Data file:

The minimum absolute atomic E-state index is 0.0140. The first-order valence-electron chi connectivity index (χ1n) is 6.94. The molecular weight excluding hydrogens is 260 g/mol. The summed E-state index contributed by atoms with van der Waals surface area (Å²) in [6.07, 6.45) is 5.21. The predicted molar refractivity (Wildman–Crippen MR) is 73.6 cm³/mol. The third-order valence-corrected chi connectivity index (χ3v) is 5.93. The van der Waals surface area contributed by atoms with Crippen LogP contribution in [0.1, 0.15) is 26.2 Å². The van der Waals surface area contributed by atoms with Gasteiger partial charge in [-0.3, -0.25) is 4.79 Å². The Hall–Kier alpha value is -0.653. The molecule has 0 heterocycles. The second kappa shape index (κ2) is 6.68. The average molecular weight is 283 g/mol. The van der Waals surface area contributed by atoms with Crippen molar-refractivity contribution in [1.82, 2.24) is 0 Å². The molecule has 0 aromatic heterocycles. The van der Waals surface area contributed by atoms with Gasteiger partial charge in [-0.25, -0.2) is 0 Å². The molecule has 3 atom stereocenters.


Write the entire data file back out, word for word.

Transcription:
The minimum absolute atomic E-state index is 0.0140. The first-order valence-electron chi connectivity index (χ1n) is 6.94. The molecular weight excluding hydrogens is 260 g/mol. The summed E-state index contributed by atoms with van der Waals surface area (Å²) in [6.07, 6.45) is 5.21. The predicted molar refractivity (Wildman–Crippen MR) is 73.6 cm³/mol. The third-order valence-corrected chi connectivity index (χ3v) is 5.93. The van der Waals surface area contributed by atoms with Crippen LogP contribution in [0.1, 0.15) is 26.2 Å². The van der Waals surface area contributed by atoms with Gasteiger partial charge in [-0.3, -0.25) is 4.79 Å². The Hall–Kier alpha value is -0.653. The molecule has 0 heterocycles. The second kappa shape index (κ2) is 6.68. The average molecular weight is 283 g/mol. The van der Waals surface area contributed by atoms with Crippen molar-refractivity contribution in [1.82, 2.24) is 0 Å². The molecule has 0 aromatic heterocycles. The van der Waals surface area contributed by atoms with Gasteiger partial charge in [-0.25, -0.2) is 0 Å². The molecule has 3 atom stereocenters.